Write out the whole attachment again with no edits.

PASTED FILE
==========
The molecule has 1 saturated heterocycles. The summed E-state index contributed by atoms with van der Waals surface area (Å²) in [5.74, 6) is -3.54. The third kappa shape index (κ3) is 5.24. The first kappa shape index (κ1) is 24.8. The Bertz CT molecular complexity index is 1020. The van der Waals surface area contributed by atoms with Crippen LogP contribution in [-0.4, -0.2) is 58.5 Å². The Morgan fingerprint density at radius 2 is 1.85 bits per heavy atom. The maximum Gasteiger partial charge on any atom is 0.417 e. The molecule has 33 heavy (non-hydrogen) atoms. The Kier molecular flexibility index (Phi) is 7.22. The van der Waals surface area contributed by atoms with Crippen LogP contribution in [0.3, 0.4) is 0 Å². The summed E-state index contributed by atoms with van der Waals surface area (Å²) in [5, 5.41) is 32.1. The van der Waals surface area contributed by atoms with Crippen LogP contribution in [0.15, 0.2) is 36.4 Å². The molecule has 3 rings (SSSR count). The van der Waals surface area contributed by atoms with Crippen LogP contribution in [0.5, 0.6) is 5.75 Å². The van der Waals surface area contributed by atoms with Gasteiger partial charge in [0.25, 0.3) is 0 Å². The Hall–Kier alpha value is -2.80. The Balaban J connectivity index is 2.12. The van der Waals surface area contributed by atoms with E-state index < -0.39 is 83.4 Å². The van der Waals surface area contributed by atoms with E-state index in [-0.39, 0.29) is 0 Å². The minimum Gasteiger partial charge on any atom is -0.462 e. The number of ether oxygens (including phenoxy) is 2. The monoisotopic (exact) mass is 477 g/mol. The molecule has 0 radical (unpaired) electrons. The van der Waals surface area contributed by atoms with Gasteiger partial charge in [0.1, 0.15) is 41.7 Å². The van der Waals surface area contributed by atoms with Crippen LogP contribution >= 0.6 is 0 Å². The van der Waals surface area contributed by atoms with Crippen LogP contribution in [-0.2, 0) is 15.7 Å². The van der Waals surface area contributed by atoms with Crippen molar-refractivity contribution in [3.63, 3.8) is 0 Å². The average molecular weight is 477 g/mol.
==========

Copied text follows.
The molecule has 1 saturated heterocycles. The summed E-state index contributed by atoms with van der Waals surface area (Å²) in [5.74, 6) is -3.54. The third kappa shape index (κ3) is 5.24. The first kappa shape index (κ1) is 24.8. The Bertz CT molecular complexity index is 1020. The van der Waals surface area contributed by atoms with Crippen LogP contribution in [-0.4, -0.2) is 58.5 Å². The Morgan fingerprint density at radius 2 is 1.85 bits per heavy atom. The maximum Gasteiger partial charge on any atom is 0.417 e. The molecule has 33 heavy (non-hydrogen) atoms. The Kier molecular flexibility index (Phi) is 7.22. The van der Waals surface area contributed by atoms with Crippen LogP contribution in [0.3, 0.4) is 0 Å². The summed E-state index contributed by atoms with van der Waals surface area (Å²) in [5, 5.41) is 32.1. The van der Waals surface area contributed by atoms with Crippen LogP contribution in [0.15, 0.2) is 36.4 Å². The molecule has 3 rings (SSSR count). The van der Waals surface area contributed by atoms with Crippen LogP contribution in [0.5, 0.6) is 5.75 Å². The van der Waals surface area contributed by atoms with Gasteiger partial charge in [0.25, 0.3) is 0 Å². The Hall–Kier alpha value is -2.80. The Balaban J connectivity index is 2.12. The van der Waals surface area contributed by atoms with E-state index < -0.39 is 83.4 Å². The van der Waals surface area contributed by atoms with E-state index in [-0.39, 0.29) is 0 Å². The minimum Gasteiger partial charge on any atom is -0.462 e. The number of ether oxygens (including phenoxy) is 2. The monoisotopic (exact) mass is 477 g/mol. The molecule has 0 radical (unpaired) electrons. The van der Waals surface area contributed by atoms with Gasteiger partial charge in [0.1, 0.15) is 41.7 Å². The van der Waals surface area contributed by atoms with Crippen LogP contribution >= 0.6 is 0 Å². The van der Waals surface area contributed by atoms with Crippen LogP contribution in [-0.2, 0) is 15.7 Å². The van der Waals surface area contributed by atoms with Crippen molar-refractivity contribution in [3.63, 3.8) is 0 Å². The average molecular weight is 477 g/mol.